Information Security Transformation Aligned to Digital Transformation Goals

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Is your information security team providing the core digital transformation attributes such as convenience, personalization, outstanding customer experience, agility, and cost savings?

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Credit: Chim / © 2019

"Digital transformation" (Dx) as a buzzword may be approaching the end of its life, but the fundamental concept—continuously improving the use of technology and data to provide value to customers—is real and critical to the survival of businesses. If information security teams don't evolve to deliver the same Dx value and benefits to our organizations, then we risk losing our "customers" to intentional circumvention or preference for shadow IT systems. Make sure your information security organization provides the core Dx attributes:1

  • Convenience
  • Personalization
  • Outstanding customer experience
  • Agility
  • Cost savings

Does your information security organization leverage the tools, data, and communication channels used by your customers to ensure that information security is considered during the early stages of a project rather than being a last-minute hurdle that needs to be cleared just prior to production? For example, consider hooking into your Institutional Review Board's administrative system so the board's coordinators can pull you into the security review cycle seamlessly when they are first reviewing research protocols. Coordinate with your procurement group's vendor-management system so you can share reports and the status of vendor reviews in one central location. Provide easy-to-read guides that indicate "which data where" for pre-approved platforms your end users can leverage according to data sensitivity and desired functionality. Make it easy to initiate a discussion with your information security office via a monitored departmental email account or Slack channel, or post a calendar where people can schedule appointments with you.

Providing a personalized and tailored risk assessment yields an exceptional customer experience that can help your information security department maintain a positive brand with internal stakeholders. The following are two of my favorite questions to ask when assessing the possible security risks of a new initiative:

  1. What are you doing today versus what you're proposing?
  2. What's the risk if we don't move forward with this?

The answers to these questions provide perspective into potential losses associated with missed business opportunities and set a baseline for improved security controls. Helping your business partners to think about anticipated "normal" business patterns and potential anomalies will also improve their business controls and threshold monitoring, both of which add business value. These are discussions you should conduct face-to-face, on the phone, or via video chat, but not back and forth through email. Tailor your security recommendations to the project goals and offer a brief summary of your report to address potential areas of confusion or concern.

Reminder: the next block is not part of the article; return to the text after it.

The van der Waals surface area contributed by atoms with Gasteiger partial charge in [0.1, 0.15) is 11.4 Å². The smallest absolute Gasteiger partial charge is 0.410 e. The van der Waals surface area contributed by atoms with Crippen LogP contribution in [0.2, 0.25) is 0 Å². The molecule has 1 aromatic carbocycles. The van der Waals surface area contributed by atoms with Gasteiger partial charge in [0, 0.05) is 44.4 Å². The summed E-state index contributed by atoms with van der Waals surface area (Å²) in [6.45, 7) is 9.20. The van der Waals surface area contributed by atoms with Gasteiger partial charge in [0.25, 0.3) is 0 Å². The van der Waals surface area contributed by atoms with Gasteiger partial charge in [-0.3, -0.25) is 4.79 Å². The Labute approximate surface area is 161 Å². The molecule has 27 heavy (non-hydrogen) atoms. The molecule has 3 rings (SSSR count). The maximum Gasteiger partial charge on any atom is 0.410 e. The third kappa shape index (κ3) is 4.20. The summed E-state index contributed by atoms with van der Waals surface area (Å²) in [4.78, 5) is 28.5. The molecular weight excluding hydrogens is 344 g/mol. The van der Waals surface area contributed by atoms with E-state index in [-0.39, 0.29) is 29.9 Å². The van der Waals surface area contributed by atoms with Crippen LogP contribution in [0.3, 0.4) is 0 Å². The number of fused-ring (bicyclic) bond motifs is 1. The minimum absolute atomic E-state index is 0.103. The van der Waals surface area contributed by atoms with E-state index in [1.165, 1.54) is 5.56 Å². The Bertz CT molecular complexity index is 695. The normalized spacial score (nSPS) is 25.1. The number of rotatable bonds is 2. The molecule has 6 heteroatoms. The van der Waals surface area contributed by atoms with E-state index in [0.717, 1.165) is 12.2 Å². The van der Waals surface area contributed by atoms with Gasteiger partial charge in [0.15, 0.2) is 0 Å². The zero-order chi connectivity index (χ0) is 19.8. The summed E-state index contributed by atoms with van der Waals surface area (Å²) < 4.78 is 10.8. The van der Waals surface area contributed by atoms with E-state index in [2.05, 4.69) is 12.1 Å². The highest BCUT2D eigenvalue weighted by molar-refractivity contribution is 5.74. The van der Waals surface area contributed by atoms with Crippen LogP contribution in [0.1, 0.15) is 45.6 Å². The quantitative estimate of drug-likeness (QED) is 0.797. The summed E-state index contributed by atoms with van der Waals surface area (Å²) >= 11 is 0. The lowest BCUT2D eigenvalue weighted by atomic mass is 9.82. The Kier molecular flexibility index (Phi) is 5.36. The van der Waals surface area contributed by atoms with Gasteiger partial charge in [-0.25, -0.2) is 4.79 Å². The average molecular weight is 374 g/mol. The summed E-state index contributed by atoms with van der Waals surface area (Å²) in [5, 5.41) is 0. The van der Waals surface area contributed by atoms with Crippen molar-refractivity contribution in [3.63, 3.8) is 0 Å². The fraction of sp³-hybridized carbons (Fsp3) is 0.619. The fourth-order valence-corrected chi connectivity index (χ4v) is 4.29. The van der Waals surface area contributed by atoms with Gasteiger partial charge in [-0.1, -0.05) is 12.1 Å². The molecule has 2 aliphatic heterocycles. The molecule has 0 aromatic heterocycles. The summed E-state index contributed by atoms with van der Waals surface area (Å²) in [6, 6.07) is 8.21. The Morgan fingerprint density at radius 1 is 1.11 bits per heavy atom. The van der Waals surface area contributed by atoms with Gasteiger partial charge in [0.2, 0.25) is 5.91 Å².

Gain agility by standardizing or automating repeatable processes and positioning them where your partners can use them. Find ways to fast-track and reward the use of preferred paths and tools. For example, if you're migrating on premise to cloud-based services, provide your DevOps teams with security APIs for automated code review and configuration checks within those environments. Enable self-service wherever possible, and facilitate straight-through processing of standard requests and account provisioning, such as for common research platforms or managed payment card industry (PCI) storefront accounts. Leverage scripting to parse and analyze user-reported phishing messages received in your central mailbox, and alert your team when certain thresholds or characteristics that require quick attention are met.

Finally, save yourself the costs of team burnout and project delays by right-sizing your information security team's involvement within projects. If the risk level doesn't rise to a defined threshold—based on categorized data sensitivity or functionality—then make sure projects move forward with predetermined security controls rather than delaying them for an unwarranted security review.

For more information about information security governance, compliance, data protection, and privacy programs, please visit the EDUCAUSE Review Security Matters blog as well as the Cybersecurity Program page. Access additional Dx resources through the Digital Transformation page.


  1. For more guidance on bringing cybersecurity into closer alignment with Dx goals, read Sandy Silk, "How Cybersecurity Can Better Support Digital Transformation Business Goals," ISACA Now (blog), ISACA, n.d.

Sandy Silk is Director of Information Security Education and Consulting at Harvard University.

© 2019 Sandy Silk. The text of this work is licensed under a Creative Commons BY-NC-ND 4.0 International License.